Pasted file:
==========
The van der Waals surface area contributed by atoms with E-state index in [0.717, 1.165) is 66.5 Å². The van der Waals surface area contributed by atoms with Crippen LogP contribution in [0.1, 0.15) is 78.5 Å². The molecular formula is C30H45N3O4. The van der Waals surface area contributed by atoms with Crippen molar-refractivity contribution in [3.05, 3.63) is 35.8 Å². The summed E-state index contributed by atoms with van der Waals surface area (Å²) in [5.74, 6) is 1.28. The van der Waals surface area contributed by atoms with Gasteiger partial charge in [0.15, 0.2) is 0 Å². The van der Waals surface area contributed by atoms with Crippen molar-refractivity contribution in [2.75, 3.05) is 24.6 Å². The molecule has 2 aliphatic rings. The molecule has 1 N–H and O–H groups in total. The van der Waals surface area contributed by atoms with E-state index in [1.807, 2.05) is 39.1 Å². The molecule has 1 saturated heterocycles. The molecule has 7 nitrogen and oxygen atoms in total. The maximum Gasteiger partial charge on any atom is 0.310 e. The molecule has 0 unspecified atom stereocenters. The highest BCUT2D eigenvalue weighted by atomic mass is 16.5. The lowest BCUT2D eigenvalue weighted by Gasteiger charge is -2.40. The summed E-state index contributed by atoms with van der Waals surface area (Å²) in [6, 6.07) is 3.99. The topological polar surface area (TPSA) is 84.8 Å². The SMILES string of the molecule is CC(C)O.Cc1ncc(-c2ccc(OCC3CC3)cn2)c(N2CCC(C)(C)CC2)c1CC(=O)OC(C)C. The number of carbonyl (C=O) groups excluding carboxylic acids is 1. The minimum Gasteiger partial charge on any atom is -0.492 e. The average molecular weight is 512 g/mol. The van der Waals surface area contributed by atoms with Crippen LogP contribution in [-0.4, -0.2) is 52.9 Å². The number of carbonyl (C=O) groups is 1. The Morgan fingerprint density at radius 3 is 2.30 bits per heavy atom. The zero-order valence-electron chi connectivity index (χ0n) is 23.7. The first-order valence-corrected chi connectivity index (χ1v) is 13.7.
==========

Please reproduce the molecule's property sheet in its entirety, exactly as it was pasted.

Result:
The van der Waals surface area contributed by atoms with E-state index in [0.717, 1.165) is 66.5 Å². The van der Waals surface area contributed by atoms with Crippen LogP contribution in [0.1, 0.15) is 78.5 Å². The molecular formula is C30H45N3O4. The van der Waals surface area contributed by atoms with Crippen molar-refractivity contribution in [3.05, 3.63) is 35.8 Å². The summed E-state index contributed by atoms with van der Waals surface area (Å²) in [5.74, 6) is 1.28. The van der Waals surface area contributed by atoms with Gasteiger partial charge in [0.15, 0.2) is 0 Å². The van der Waals surface area contributed by atoms with Crippen molar-refractivity contribution in [2.75, 3.05) is 24.6 Å². The molecule has 2 aliphatic rings. The molecule has 1 N–H and O–H groups in total. The van der Waals surface area contributed by atoms with E-state index in [1.807, 2.05) is 39.1 Å². The molecule has 1 saturated heterocycles. The molecule has 7 nitrogen and oxygen atoms in total. The maximum Gasteiger partial charge on any atom is 0.310 e. The molecule has 0 unspecified atom stereocenters. The highest BCUT2D eigenvalue weighted by atomic mass is 16.5. The lowest BCUT2D eigenvalue weighted by Gasteiger charge is -2.40. The summed E-state index contributed by atoms with van der Waals surface area (Å²) in [6, 6.07) is 3.99. The topological polar surface area (TPSA) is 84.8 Å². The SMILES string of the molecule is CC(C)O.Cc1ncc(-c2ccc(OCC3CC3)cn2)c(N2CCC(C)(C)CC2)c1CC(=O)OC(C)C. The number of carbonyl (C=O) groups excluding carboxylic acids is 1. The minimum Gasteiger partial charge on any atom is -0.492 e. The average molecular weight is 512 g/mol. The van der Waals surface area contributed by atoms with Crippen LogP contribution in [-0.4, -0.2) is 52.9 Å². The number of carbonyl (C=O) groups is 1. The Morgan fingerprint density at radius 3 is 2.30 bits per heavy atom. The zero-order valence-electron chi connectivity index (χ0n) is 23.7. The first-order valence-corrected chi connectivity index (χ1v) is 13.7.